Manager Fredi Gonzalez’s decision not to bring All-World closer Craig Kimbrel into the game to pitch the 8th and 9th innings for a possible 6-out save likely won’t win him any popularity contests down here in Georgia.  It also won’t endear him to a fan base that is tired of losing when it counts. All it really did was write another hard luck chapter in the book that has defined the Braves for more than two decades:  when championships are on the line, the Atlanta Braves will crumble.


Kimbrel was lights-out for the season.  He saved 50 ball games.  Very few hitters in the league could catch up to his fastball. He was Rivera-esque in the way he closed hitters down during the regular season.  Yet his manager didn’t think he was the guy to save their season.  Kimbrel averaged in the neighborhood of 15 pitches a night during the 2013 campaign, most of them coming in 9th inning save situations.  If Gonzalez was looking to take the series back to Atlanta for a possible Game Five, could he not ask his horse to maybe do the *gasp* unthinkable, and go two innings?  Make 30 pitches?  Surely the season, teammates, fans, even the game of baseball deserved that, right?  The baseball gods will agree, of course, that you still might lose.  But don’t you want to go down with your best possible option on the mound?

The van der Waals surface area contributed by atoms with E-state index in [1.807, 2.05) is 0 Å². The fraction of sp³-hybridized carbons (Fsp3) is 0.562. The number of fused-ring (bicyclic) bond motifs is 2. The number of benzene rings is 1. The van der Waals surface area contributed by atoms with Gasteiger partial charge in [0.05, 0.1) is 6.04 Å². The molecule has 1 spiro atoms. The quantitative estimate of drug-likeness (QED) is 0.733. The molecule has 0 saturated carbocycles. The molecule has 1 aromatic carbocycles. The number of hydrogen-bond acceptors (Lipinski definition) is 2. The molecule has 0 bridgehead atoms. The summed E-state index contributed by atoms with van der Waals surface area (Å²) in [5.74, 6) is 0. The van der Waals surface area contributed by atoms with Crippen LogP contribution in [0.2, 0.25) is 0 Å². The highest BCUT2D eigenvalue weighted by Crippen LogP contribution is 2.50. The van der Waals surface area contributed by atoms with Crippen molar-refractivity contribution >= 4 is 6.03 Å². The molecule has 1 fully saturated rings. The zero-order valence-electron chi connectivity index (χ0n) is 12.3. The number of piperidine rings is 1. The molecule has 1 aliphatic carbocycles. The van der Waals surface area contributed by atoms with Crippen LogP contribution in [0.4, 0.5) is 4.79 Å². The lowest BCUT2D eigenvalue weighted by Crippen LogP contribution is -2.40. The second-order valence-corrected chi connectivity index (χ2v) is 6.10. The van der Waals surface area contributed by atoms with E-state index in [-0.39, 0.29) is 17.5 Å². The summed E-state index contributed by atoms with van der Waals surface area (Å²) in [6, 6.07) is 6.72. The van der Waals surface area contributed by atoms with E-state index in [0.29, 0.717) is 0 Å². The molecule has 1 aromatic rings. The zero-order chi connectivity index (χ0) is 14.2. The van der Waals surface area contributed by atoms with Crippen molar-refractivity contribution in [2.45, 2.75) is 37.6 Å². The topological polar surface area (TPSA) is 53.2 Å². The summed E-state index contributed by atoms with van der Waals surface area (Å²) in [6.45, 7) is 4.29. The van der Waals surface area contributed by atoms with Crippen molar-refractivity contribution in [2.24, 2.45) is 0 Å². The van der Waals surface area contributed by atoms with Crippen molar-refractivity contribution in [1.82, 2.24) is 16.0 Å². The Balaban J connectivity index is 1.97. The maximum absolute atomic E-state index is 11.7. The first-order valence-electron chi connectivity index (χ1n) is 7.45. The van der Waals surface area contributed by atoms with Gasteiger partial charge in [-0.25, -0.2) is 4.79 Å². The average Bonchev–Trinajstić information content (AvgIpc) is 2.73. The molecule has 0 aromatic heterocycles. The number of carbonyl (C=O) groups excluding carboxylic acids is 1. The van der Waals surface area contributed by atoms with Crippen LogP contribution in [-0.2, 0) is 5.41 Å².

Second-guessing professional coaches and managers is what we as fans and writers do.  But as sports fans, we deserve to see the best vs. the best when it matters.  The beauty that is competitive sports certainly depends on that matchup.  We want the guy who saved 50 to come in and carry the team and his city to victory with his rocket right arm.  What we got this October, instead, was a bazooka loaded with Rawlings baseballs propped up in the corner.  Silent.  Your best weapon standing idle while old Vin Scully celebrates Juan Uribe’s 8th inning go-ahead and series-winning moon shot.  Obviously, there is always next year. But as fans of what used to be called America’s Team look at a 12th straight year without winning a post-season series, next year may just involve more of the same.